A menstruating Brooke Shields as Emmeline in Blue Lagoon (1980)
Even outside of that festival of anxieties, the landscape over the past couple of years has been marked by a series of visual detonations. Each one confronted, in its own way, the unconscious codes that govern what is kosher and acceptable when it comes to menstruation, that universal, biological, ‘living’ topic that remains taboo in various spaces, in equally varied ways. In each case, repression begat a defiant mini-insurrection. The urge to break the suppressed silence visually always existed, of course, as with Judy Chicago’s 1971 art work ‘Red Flag’ (see It’s Bloody Art, Isn’t It!), but with the coming of the digital age, new spaces have opened up, well beyond the art world. This is especially so in India’s context. You can see the dots link up in our overlapping maps of multiple realities: Instagram, Facebook, India’s streets and universities, the PM’s postbox, and as far afield as New York’s subways.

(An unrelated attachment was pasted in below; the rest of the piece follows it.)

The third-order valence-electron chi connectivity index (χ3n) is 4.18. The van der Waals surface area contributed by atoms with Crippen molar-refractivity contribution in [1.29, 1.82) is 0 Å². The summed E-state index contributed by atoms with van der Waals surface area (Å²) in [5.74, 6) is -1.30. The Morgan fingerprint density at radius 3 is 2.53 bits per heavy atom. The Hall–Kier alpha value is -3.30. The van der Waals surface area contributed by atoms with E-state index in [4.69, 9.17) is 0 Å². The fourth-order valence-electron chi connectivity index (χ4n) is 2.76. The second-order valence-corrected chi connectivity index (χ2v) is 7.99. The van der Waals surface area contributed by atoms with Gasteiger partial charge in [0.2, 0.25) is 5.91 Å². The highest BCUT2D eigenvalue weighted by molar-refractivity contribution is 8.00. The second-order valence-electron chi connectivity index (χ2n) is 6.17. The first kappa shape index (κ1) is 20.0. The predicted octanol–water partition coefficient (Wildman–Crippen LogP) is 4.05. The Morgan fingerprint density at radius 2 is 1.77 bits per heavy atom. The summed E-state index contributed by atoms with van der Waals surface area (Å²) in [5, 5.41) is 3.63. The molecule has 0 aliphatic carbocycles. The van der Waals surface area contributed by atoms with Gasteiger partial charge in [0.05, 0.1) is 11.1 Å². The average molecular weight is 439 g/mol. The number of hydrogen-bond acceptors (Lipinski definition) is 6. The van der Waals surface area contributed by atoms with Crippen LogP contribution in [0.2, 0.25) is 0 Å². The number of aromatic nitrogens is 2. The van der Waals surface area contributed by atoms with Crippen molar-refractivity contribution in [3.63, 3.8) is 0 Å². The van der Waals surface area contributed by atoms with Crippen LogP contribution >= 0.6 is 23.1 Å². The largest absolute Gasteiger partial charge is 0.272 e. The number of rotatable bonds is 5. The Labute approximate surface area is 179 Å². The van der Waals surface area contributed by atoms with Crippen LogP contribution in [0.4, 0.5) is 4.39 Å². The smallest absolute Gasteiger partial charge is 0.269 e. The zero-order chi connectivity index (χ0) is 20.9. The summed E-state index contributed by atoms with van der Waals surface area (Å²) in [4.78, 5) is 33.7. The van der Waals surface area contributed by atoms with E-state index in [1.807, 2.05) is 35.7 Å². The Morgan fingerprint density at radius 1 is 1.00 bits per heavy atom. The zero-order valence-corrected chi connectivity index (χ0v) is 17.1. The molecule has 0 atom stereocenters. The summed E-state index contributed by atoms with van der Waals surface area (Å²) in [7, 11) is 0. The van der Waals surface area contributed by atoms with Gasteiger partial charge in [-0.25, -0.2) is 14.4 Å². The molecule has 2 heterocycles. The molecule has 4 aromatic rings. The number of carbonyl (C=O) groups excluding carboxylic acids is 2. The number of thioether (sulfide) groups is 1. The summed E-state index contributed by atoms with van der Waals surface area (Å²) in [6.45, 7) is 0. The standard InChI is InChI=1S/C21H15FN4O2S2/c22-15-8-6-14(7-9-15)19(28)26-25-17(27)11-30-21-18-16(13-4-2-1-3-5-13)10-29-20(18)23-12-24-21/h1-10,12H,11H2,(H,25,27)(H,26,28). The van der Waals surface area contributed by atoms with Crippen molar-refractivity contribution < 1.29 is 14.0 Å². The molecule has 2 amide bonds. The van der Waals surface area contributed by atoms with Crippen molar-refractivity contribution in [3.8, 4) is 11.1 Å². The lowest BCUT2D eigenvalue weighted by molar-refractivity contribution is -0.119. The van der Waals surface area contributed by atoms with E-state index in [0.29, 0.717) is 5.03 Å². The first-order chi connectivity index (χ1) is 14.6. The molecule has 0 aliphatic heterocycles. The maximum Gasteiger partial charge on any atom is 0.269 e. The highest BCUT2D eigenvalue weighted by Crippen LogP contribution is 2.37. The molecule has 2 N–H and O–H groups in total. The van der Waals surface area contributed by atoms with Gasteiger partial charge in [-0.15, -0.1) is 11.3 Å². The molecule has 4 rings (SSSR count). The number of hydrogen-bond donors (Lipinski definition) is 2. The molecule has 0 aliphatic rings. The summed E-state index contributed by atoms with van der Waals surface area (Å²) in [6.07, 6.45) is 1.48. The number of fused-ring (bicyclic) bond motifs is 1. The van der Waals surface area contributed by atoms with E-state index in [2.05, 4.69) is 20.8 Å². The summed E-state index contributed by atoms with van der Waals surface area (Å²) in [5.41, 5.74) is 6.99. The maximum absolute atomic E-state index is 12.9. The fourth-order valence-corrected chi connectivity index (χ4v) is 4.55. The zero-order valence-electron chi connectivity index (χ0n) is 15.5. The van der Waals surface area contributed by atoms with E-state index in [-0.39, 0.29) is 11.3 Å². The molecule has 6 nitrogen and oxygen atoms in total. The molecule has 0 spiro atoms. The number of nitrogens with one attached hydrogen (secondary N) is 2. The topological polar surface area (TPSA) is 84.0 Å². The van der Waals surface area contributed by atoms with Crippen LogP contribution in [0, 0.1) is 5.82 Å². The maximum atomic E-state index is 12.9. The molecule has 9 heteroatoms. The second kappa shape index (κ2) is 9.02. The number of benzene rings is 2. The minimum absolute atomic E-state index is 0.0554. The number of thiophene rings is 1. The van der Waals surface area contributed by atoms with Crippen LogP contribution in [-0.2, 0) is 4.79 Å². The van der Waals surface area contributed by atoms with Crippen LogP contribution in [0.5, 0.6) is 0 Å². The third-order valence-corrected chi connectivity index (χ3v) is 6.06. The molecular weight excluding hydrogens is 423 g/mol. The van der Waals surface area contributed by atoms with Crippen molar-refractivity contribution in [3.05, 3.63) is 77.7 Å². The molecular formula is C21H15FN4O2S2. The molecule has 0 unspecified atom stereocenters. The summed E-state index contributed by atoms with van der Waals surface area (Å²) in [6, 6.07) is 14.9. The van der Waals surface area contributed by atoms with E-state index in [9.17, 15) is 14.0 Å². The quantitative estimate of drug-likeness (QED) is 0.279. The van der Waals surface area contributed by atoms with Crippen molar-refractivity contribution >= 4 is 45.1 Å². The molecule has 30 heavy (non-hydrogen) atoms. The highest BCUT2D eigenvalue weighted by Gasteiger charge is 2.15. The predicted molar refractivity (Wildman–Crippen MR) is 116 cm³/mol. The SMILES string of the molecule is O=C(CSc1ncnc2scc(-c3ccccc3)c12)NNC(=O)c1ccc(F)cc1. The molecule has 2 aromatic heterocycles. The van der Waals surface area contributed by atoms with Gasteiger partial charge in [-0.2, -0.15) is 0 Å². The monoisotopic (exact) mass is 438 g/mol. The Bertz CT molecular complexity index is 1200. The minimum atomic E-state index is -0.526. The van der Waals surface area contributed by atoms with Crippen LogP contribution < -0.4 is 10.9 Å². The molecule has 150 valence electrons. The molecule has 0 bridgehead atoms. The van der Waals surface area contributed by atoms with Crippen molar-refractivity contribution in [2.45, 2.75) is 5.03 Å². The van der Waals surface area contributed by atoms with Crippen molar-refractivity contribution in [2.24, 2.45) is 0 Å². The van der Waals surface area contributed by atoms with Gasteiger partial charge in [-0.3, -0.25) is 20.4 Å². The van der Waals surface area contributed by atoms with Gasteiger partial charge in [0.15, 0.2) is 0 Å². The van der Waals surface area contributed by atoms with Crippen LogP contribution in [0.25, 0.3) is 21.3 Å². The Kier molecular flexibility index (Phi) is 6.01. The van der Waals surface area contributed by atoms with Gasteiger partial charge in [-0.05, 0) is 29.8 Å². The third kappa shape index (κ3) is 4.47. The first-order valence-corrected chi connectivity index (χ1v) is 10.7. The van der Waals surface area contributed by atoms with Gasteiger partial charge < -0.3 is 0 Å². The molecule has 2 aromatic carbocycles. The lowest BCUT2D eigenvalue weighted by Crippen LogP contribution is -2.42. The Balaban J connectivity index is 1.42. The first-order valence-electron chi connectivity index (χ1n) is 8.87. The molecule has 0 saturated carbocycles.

The first noticeable ‘detonation’ came rather innocuously, in March 2015, with an Instagram upload by Indian-origin Canadian poet Rupi Kaur. A click from her photo-series titled Period, which depicted stains of menstrual blood—on a woman’s clothes and on her bedsheet—was taken down twice by Instagram because it supposedly violated its community standards, which generally pertain to nudity, gore and violence—that’s when people realised the menstruation taboo even existed on that visual platform for Generation Z. The inevitable happened: the silencing itself made a loud sound. After critical headlines, Instagram restored the image, with an apology to Kaur. The image has since gone viral, spilling to Ted talks, magazines and blogs, becoming a constant internet footnote on the subject.
Rupa Ganguly in Rituparno Ghosh’s Antarmahal (2005)